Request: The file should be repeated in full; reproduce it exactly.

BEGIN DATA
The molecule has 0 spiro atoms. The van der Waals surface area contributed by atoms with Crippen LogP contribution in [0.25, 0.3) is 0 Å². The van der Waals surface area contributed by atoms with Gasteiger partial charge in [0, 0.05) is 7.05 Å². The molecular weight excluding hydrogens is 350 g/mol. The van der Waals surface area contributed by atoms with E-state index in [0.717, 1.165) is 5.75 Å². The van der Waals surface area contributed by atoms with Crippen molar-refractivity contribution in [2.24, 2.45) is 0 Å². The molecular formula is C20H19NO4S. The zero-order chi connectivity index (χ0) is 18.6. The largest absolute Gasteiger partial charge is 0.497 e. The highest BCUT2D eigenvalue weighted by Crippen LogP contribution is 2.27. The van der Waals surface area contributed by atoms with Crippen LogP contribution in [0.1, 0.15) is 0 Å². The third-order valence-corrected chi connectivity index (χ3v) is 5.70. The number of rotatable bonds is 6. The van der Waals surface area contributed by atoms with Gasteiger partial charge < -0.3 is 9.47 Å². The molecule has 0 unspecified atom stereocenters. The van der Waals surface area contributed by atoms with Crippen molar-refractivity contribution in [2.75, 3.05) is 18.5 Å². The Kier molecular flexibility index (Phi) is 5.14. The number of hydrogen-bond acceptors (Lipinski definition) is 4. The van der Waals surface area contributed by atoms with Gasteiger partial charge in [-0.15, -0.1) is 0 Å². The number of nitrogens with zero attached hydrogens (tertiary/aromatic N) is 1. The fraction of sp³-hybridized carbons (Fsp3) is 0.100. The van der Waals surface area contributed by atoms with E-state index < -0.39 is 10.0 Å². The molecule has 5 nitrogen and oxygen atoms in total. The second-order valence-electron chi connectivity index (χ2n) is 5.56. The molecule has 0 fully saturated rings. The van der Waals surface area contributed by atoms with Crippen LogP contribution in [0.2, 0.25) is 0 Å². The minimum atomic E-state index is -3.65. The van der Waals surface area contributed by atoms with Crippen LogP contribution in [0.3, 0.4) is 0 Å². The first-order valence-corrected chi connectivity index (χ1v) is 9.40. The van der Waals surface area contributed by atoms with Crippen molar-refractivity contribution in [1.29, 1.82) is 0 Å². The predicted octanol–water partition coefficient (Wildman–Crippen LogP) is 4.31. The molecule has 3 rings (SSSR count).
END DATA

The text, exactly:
The molecule has 0 spiro atoms. The van der Waals surface area contributed by atoms with Crippen LogP contribution in [0.25, 0.3) is 0 Å². The van der Waals surface area contributed by atoms with Gasteiger partial charge in [0, 0.05) is 7.05 Å². The molecular weight excluding hydrogens is 350 g/mol. The van der Waals surface area contributed by atoms with E-state index in [0.717, 1.165) is 5.75 Å². The van der Waals surface area contributed by atoms with Crippen molar-refractivity contribution in [2.24, 2.45) is 0 Å². The molecular formula is C20H19NO4S. The zero-order chi connectivity index (χ0) is 18.6. The largest absolute Gasteiger partial charge is 0.497 e. The highest BCUT2D eigenvalue weighted by Crippen LogP contribution is 2.27. The van der Waals surface area contributed by atoms with Crippen LogP contribution in [0.1, 0.15) is 0 Å². The third-order valence-corrected chi connectivity index (χ3v) is 5.70. The number of rotatable bonds is 6. The van der Waals surface area contributed by atoms with Gasteiger partial charge < -0.3 is 9.47 Å². The molecule has 0 unspecified atom stereocenters. The van der Waals surface area contributed by atoms with Crippen molar-refractivity contribution in [2.75, 3.05) is 18.5 Å². The Kier molecular flexibility index (Phi) is 5.14. The number of hydrogen-bond acceptors (Lipinski definition) is 4. The van der Waals surface area contributed by atoms with Gasteiger partial charge in [-0.15, -0.1) is 0 Å². The number of nitrogens with zero attached hydrogens (tertiary/aromatic N) is 1. The fraction of sp³-hybridized carbons (Fsp3) is 0.100. The van der Waals surface area contributed by atoms with E-state index < -0.39 is 10.0 Å². The molecule has 5 nitrogen and oxygen atoms in total. The second-order valence-electron chi connectivity index (χ2n) is 5.56. The molecule has 0 fully saturated rings. The van der Waals surface area contributed by atoms with Crippen LogP contribution in [0.2, 0.25) is 0 Å². The minimum atomic E-state index is -3.65. The van der Waals surface area contributed by atoms with Crippen LogP contribution in [0.3, 0.4) is 0 Å². The first-order valence-corrected chi connectivity index (χ1v) is 9.40. The van der Waals surface area contributed by atoms with Crippen molar-refractivity contribution in [1.29, 1.82) is 0 Å². The predicted octanol–water partition coefficient (Wildman–Crippen LogP) is 4.31. The molecule has 3 rings (SSSR count).